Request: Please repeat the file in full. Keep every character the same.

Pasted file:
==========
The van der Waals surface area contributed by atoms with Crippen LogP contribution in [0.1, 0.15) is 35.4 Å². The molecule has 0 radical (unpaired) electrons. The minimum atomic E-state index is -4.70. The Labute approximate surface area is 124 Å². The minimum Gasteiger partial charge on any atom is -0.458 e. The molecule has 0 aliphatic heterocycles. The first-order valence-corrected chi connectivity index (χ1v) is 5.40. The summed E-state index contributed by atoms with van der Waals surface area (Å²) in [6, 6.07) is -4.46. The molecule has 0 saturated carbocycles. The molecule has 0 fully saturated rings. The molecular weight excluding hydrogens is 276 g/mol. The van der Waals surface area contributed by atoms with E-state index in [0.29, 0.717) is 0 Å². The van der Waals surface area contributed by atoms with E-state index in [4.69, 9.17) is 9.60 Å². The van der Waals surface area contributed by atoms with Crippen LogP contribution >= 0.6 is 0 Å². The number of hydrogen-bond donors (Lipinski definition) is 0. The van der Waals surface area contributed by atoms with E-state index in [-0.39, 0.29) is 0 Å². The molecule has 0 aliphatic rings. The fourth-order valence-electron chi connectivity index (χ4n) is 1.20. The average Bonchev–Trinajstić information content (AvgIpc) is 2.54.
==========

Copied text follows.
The van der Waals surface area contributed by atoms with Crippen LogP contribution in [0.1, 0.15) is 35.4 Å². The molecule has 0 radical (unpaired) electrons. The minimum atomic E-state index is -4.70. The Labute approximate surface area is 124 Å². The minimum Gasteiger partial charge on any atom is -0.458 e. The molecule has 0 aliphatic heterocycles. The first-order valence-corrected chi connectivity index (χ1v) is 5.40. The summed E-state index contributed by atoms with van der Waals surface area (Å²) in [6, 6.07) is -4.46. The molecule has 0 saturated carbocycles. The molecule has 0 fully saturated rings. The molecular weight excluding hydrogens is 276 g/mol. The van der Waals surface area contributed by atoms with E-state index in [0.29, 0.717) is 0 Å². The van der Waals surface area contributed by atoms with E-state index in [4.69, 9.17) is 9.60 Å². The van der Waals surface area contributed by atoms with Crippen LogP contribution >= 0.6 is 0 Å². The number of hydrogen-bond donors (Lipinski definition) is 0. The van der Waals surface area contributed by atoms with E-state index in [-0.39, 0.29) is 0 Å². The molecule has 0 aliphatic rings. The fourth-order valence-electron chi connectivity index (χ4n) is 1.20. The average Bonchev–Trinajstić information content (AvgIpc) is 2.54.